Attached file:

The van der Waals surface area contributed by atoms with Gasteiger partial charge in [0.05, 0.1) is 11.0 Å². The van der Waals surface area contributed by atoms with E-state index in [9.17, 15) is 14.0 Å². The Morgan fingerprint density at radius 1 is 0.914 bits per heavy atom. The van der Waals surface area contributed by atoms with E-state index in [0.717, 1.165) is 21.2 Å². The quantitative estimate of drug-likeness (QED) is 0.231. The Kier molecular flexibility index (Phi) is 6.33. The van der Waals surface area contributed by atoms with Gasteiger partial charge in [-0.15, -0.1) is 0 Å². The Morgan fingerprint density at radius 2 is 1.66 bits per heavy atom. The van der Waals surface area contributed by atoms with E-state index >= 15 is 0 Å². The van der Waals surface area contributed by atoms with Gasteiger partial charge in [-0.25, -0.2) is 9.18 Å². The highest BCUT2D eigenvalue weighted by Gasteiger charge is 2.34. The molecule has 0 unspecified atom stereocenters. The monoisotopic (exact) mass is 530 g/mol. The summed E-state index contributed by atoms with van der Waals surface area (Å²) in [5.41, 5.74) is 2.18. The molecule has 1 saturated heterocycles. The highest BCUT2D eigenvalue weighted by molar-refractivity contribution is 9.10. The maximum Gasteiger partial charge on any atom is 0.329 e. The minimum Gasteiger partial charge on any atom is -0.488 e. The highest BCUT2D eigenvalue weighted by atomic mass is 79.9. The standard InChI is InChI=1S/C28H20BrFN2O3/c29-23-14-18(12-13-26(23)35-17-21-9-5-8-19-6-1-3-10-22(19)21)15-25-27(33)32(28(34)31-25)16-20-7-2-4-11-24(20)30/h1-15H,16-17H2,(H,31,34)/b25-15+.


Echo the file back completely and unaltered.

The van der Waals surface area contributed by atoms with Gasteiger partial charge in [0.05, 0.1) is 11.0 Å². The van der Waals surface area contributed by atoms with E-state index in [9.17, 15) is 14.0 Å². The Morgan fingerprint density at radius 1 is 0.914 bits per heavy atom. The van der Waals surface area contributed by atoms with E-state index in [0.717, 1.165) is 21.2 Å². The quantitative estimate of drug-likeness (QED) is 0.231. The Kier molecular flexibility index (Phi) is 6.33. The van der Waals surface area contributed by atoms with Gasteiger partial charge in [-0.15, -0.1) is 0 Å². The Morgan fingerprint density at radius 2 is 1.66 bits per heavy atom. The van der Waals surface area contributed by atoms with E-state index >= 15 is 0 Å². The van der Waals surface area contributed by atoms with Gasteiger partial charge in [-0.25, -0.2) is 9.18 Å². The highest BCUT2D eigenvalue weighted by Gasteiger charge is 2.34. The molecule has 0 unspecified atom stereocenters. The monoisotopic (exact) mass is 530 g/mol. The summed E-state index contributed by atoms with van der Waals surface area (Å²) in [5.41, 5.74) is 2.18. The molecule has 1 saturated heterocycles. The highest BCUT2D eigenvalue weighted by molar-refractivity contribution is 9.10. The maximum Gasteiger partial charge on any atom is 0.329 e. The minimum Gasteiger partial charge on any atom is -0.488 e. The highest BCUT2D eigenvalue weighted by atomic mass is 79.9. The standard InChI is InChI=1S/C28H20BrFN2O3/c29-23-14-18(12-13-26(23)35-17-21-9-5-8-19-6-1-3-10-22(19)21)15-25-27(33)32(28(34)31-25)16-20-7-2-4-11-24(20)30/h1-15H,16-17H2,(H,31,34)/b25-15+.